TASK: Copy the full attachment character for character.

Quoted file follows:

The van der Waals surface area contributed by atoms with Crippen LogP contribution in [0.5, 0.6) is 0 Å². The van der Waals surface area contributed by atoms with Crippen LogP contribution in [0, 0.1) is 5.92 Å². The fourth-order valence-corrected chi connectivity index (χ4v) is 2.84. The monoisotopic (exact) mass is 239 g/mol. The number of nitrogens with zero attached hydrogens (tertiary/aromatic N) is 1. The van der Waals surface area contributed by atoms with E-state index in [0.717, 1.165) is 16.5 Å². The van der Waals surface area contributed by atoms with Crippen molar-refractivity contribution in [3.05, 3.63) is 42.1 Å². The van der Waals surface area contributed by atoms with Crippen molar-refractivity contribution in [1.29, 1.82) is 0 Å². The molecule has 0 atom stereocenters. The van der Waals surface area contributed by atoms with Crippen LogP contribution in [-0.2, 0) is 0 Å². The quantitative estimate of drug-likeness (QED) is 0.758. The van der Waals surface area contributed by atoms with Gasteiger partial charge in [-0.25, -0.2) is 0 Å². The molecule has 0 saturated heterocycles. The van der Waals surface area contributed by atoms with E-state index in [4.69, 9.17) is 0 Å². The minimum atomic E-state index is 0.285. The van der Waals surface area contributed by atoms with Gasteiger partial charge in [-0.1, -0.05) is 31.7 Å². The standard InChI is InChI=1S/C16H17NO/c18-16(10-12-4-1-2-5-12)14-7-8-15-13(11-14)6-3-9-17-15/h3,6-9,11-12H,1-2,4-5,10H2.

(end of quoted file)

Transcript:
The van der Waals surface area contributed by atoms with Crippen LogP contribution in [0.5, 0.6) is 0 Å². The van der Waals surface area contributed by atoms with Crippen LogP contribution in [0, 0.1) is 5.92 Å². The fourth-order valence-corrected chi connectivity index (χ4v) is 2.84. The monoisotopic (exact) mass is 239 g/mol. The number of nitrogens with zero attached hydrogens (tertiary/aromatic N) is 1. The van der Waals surface area contributed by atoms with E-state index in [0.717, 1.165) is 16.5 Å². The van der Waals surface area contributed by atoms with Crippen molar-refractivity contribution in [3.05, 3.63) is 42.1 Å². The van der Waals surface area contributed by atoms with Crippen molar-refractivity contribution in [1.29, 1.82) is 0 Å². The molecule has 0 atom stereocenters. The van der Waals surface area contributed by atoms with Crippen LogP contribution in [-0.2, 0) is 0 Å². The quantitative estimate of drug-likeness (QED) is 0.758. The van der Waals surface area contributed by atoms with Gasteiger partial charge in [-0.25, -0.2) is 0 Å². The molecule has 0 saturated heterocycles. The van der Waals surface area contributed by atoms with E-state index in [4.69, 9.17) is 0 Å². The minimum atomic E-state index is 0.285. The van der Waals surface area contributed by atoms with Gasteiger partial charge in [-0.1, -0.05) is 31.7 Å². The standard InChI is InChI=1S/C16H17NO/c18-16(10-12-4-1-2-5-12)14-7-8-15-13(11-14)6-3-9-17-15/h3,6-9,11-12H,1-2,4-5,10H2.